The USS Kidd has been dispatched to the Indian Ocean to join the USS Pinckney in the ongoing, massive search effort for missing Malaysia Airlines Flight 370
, which disappeared somewhere between Malaysia and Vietnam early Saturday morning nearly a week ago.
Both San Diego-based missile-guiding destroyers were diverted from a training mission in the South China Sea, The Washington Times noted
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"Kidd's ability to respond so quickly is a testament to the importance of the U.S. Navy's presence in this vital region," Lt. Cmdr. Eli Marshall, Helicopter Maritime Strike Squadron 78's air detachment officer in charge, said in a news release on the Navy website
. "Our combination of rescue swimmer training, sensor capabilities, and search and rescue mission expertise allows us to be one of the most capable and flexible platforms to respond."
"The entire USS KIDD crew is dedicated to this operation," Cmdr. Gabe Varela, Kidd's commanding officer, added in the release. "If our families were on that flight, we would hope others would do the same. It is just fortunate we were already operating in the South China Sea, allowing us to get on station in a timely manner."
The USS Kidd, much like its sister ship the USS Pinckney, is equipped with two MH-60R Seahawk helicopters, which, according to the Navy's website, "are designed for search and rescue (having) a maximum range of 245 nautical miles and the capability to conduct searches at night using its Forward Looking Infra-red camera."
As of Thursday, there were 62 destroyers in the region searching for the missing Boeing 777, according to AsiaOne.com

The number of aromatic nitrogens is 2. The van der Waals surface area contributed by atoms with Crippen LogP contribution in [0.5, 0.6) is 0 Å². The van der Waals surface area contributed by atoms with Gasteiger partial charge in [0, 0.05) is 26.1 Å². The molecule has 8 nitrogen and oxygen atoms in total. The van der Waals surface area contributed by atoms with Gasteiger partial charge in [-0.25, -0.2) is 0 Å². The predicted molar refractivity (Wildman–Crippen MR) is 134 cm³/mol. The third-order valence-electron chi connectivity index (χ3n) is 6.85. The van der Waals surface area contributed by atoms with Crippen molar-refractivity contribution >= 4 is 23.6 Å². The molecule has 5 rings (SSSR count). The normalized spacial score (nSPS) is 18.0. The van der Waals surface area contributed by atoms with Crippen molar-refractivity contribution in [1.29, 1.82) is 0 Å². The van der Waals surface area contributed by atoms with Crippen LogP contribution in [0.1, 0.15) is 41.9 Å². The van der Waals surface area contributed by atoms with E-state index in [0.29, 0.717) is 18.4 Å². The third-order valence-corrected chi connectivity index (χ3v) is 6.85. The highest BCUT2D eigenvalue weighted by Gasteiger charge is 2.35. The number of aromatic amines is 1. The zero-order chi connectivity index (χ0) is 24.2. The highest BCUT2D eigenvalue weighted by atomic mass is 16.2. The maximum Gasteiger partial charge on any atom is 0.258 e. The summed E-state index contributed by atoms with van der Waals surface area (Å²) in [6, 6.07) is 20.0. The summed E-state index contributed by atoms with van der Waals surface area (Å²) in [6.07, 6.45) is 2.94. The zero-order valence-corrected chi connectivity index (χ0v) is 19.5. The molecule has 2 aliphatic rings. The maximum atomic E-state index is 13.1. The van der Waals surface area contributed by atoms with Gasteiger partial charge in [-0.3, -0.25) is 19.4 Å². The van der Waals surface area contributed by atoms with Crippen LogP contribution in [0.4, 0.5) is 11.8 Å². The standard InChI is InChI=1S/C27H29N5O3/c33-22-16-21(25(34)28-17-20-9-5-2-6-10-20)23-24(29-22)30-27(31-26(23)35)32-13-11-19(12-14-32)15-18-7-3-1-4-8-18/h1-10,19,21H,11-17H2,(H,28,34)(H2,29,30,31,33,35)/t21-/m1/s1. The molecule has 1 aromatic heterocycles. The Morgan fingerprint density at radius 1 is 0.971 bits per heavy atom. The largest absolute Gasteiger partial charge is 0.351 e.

. China, Vietnam, the Philippines, Australia, Indonesia, and Thailand have also taken active roles in the search.
The Boeing 777 airliner had 239 people aboard, 227 passengers and 12 crew members, when it mysteriously disappeared on Saturday.
Of the 227 passengers, three were Americans
, and two were reportedly children. There were 38 Malaysians, seven Indonesians, six Australians, five Indians, and four French people. The remainder of the passengers on the flight were reportedly Chinese nationals.
No distress signal was sent from the missing 777, which experts say suggests a sudden catastrophic failure or explosion.
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Another mystery surrounding the missing flight is the plane's transponder — a radio transmitter in the cockpit that emits an identifying signal providing the aircraft's location, which was either turned off or disabled prior to it disappearing from radar.
On Tuesday, CIA Chief John Brennan told the Council on Foreign Relations that terrorism could not be ruled out.
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